Osteoporosis sufferers could be helped by Strathclyde research project

Osteoporosis sufferers could be helped by Strathclyde research project

Researchers at the University of Strathclyde have launched a clinical investigation which could eventually help millions of osteoporosis sufferers by harnessing pioneering ‘nanokicking’ technology – tiny vibrations to turn stem cells into healthy bone.

The study, which is led by Professor Stuart Reid, will apply nanoscale vibrations to patients with spinal injuries in an attempt to slow down and reverse the effects of disuse osteoporosis. 

Professor Reid, who is the co-inventor of nanokicking technology where precise nanoscale vibrations are used to control the behaviour of adult stem cells, said: “These precise nanoscale vibrations have been shown to control the behaviour of adult stem cells which can then be used to start the growth of bone in the laboratory from a patient’s own cells.”

Bone density loss can be extremely fast for people who have suffered severe sudden paralysis and developing treatments to help promote healthy bones and minimise fractures is vitally important. 

Although there are existing techniques to persuade stem cells to become bone, they involve complex and expensive engineering or chemicals.

The research team will apply the same type of vibration they have been applying to single cells in the laboratory to patient’s legs. Around 15 volunteer patients from the National Spinal Injuries Unit based at the Queen Elizabeth University Hospital in Glasgow will be invited to take part in the project over the coming two years.

The project’s co-lead Sylvie Coupaud, who has experience of rehabilitation interventions in patients with spinal cord injuries, said: “There is currently no effective approach to treating osteoporosis in these patients – it is diagnosed but not treated.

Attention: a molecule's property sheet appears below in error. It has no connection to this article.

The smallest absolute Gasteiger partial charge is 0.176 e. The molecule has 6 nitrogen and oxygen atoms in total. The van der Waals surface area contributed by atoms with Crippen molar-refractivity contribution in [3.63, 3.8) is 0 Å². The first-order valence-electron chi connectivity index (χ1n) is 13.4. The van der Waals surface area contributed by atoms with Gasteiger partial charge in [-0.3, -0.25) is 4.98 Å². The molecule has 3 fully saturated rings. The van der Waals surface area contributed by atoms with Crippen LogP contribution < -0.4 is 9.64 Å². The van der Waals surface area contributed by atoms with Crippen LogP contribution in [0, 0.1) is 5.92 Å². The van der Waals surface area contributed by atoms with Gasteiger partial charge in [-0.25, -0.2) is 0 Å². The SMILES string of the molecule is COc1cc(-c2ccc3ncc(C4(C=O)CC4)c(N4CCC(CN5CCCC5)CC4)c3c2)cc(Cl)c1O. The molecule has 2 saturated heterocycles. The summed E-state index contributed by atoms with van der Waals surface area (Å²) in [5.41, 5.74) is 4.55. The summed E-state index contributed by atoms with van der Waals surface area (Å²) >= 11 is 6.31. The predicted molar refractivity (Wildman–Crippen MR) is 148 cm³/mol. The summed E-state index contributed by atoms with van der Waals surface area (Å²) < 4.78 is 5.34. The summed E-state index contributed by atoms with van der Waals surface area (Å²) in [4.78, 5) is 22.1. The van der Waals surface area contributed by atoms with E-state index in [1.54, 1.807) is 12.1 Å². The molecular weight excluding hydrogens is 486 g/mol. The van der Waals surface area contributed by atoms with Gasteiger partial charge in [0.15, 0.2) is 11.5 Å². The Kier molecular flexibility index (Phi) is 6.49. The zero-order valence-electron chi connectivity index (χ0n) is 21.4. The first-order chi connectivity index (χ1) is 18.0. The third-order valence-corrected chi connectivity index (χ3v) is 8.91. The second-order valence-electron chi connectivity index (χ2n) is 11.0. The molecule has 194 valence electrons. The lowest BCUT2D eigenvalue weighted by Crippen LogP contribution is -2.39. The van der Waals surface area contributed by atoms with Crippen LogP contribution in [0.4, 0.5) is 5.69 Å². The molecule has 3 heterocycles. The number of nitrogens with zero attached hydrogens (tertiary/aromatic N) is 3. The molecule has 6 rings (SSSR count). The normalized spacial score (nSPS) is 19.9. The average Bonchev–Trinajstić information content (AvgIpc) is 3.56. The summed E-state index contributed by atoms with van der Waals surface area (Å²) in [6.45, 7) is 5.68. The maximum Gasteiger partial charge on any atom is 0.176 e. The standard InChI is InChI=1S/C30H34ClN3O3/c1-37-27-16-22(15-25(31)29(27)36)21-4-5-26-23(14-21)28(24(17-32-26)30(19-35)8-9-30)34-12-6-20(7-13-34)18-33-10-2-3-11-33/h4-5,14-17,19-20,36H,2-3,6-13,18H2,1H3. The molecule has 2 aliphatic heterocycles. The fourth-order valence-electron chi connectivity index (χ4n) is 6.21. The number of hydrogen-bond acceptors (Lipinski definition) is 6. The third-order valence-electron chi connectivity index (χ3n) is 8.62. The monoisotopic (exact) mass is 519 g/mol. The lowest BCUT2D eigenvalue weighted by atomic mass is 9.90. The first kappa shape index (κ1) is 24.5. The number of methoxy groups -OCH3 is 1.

“Working closely with the spinal injuries unit, we have already developed robust methods to identify the onset of osteoporosis within weeks of injury, and we are now looking forward to producing effective interventions for patients, to slow the bone loss before a fracture occurs.”

Mariel Purcell, Consultant in Spinal Injuries at the Queen Elizabeth National Spinal Injuries Unit, said: “Spinal injury- induced paralysis impacts around 50,000 people in the UK alone, and we are excited to be partners in this first investigation of nanokicking to help treat osteoporosis in these individuals.”

The team are keeping the UK Space Agency informed of the research and Professor Reid, from the University’s Biomedical Engineering department, added: “If we get positive results then there will be an immediate scale-up of the project and we will see how we can roll this out for the benefit of the wider population and not just those with spinal injuries.”

The technology could also eventually be used for astronauts on the International Space Station, who similarly lose bone density because of reduced gravity and the associated lack of loading on their bones.

Source: University of Strathclyde

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